New Year Musings…

I celebrate New Year on January first of the Gregorian calendar as well as the lunar (Islamic) new year. Each one brings different practices and celebrations.

Earlier, as I was cooking my black-eyed peas, an African American New Year’s tradition, I was reminded of the time I was traveling across the African continent and had a stop-over in Lagos, Nigeria. I implored one of my fellow travelers who I recognized from the conference I had just attended to help me find a place to stay since I would be in town for a day and not flying until late evening. She very graciously took me home to her family home.

Because her family was celebrating her visit they made a special dish made out of black-eyed peas. The skins are removed and the beans are made into a spicy paste-like meal that was hot and delicious! The hostess told me how they manually remove the skins and I was amazed.

After a short stay, I left Lagos with sand of the local beach in my shoes and memories of a graciously hosted visit.

I don’t know the name of the black-eyed pea dish that I had in Lagos, but I have since had it back here in the States. When I was telling the cook how I had enjoyed this dish in situ in her country she shrugged and said ” we use a food processor here.”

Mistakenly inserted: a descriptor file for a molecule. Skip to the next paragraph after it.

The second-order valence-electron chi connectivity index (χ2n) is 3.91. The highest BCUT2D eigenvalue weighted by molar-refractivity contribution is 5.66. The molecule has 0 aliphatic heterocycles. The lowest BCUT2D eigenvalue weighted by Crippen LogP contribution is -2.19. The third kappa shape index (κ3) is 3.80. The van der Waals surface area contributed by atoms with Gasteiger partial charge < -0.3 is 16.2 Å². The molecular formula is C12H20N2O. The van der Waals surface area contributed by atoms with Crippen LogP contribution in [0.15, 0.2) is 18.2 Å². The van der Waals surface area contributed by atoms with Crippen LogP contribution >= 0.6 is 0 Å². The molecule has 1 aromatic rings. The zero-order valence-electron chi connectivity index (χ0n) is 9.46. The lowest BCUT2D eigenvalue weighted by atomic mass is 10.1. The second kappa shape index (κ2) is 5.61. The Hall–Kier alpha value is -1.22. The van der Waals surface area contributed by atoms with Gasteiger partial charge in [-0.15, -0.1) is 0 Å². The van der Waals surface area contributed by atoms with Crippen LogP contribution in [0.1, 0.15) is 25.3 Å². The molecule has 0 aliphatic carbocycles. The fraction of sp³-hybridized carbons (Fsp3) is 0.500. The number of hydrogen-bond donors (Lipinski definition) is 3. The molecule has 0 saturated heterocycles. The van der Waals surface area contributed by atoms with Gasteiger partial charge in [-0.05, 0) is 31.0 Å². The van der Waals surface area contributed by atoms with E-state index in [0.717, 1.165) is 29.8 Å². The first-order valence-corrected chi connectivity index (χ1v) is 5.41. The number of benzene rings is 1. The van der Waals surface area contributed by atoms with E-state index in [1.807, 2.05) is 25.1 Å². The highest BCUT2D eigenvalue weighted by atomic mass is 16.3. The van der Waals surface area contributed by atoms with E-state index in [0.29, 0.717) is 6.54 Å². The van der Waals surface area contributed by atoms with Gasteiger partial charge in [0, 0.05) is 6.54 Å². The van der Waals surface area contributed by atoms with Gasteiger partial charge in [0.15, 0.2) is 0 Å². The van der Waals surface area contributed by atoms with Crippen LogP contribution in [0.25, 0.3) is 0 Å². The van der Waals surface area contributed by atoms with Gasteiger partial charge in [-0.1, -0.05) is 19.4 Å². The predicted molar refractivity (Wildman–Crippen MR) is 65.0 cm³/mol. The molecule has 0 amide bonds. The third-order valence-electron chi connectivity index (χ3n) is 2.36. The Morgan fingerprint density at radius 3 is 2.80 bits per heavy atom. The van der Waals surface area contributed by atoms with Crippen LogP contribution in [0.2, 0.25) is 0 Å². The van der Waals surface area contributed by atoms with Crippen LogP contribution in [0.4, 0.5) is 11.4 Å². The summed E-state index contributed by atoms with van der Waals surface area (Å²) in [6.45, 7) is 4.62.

My mothers always prepared black-eyed peas for New Year with the traditional saying that they bring good luck in the new year. I have brought my recipe into the twenty first century where I avoid animal products and processed salts. I stick with simple savory spices and often have the interesting looking peas over lettuce in a salad.

Aside from that health oriented innovation, I am as my mothers were: committed, hard-working, and generous of heart and spirit. I certainly have had more expansive opportunities them them: world travel, advanced education, and interfaces with many diverse cultures. I remain, though, much the same as them. I look like them, I cook like them and I will never close the space in my front teeth as my African foremothers never would.

And as for luck, I am truly blessed; still living and hoping for all of the good things in life. I wish that as well for those I know and love and for those random souls who read my words and hear my voice: “Happy New Year” and have some black-eyed peas.

Linda Tauhid


the fireworks of Christmas

are sounding 

the celebration

is nigh…

we need more love,

we humans;

in our hearts,

in our faces,

in our deeds;

how do we ignore

each other’s stories

and walk so blindly

on our way?

hating others,

thinking less of them…

not sharing our joy

our hopes, our human pain

in any meaningful way.

life is a miracle,

a precious grant;

Jesus the Christ

is a word,

a sign of hope and love;

a story,

a reality,

a gift

from The Creator’s


a link in the chain


His Love.
Linda Tauhid


For Nancy Wilson

she lives!

in exuberance,

soul and passion.

she lives

through song

and it’s touch…

in the vibration

of bass, piano and drum

she lives

In African church rhythms

and jazzy vocal stylings;

how vast-I did not know…

we traveled the same times

in different ways

we come from similar etchings

and return

to diverse


she lives!

Linda Tauhid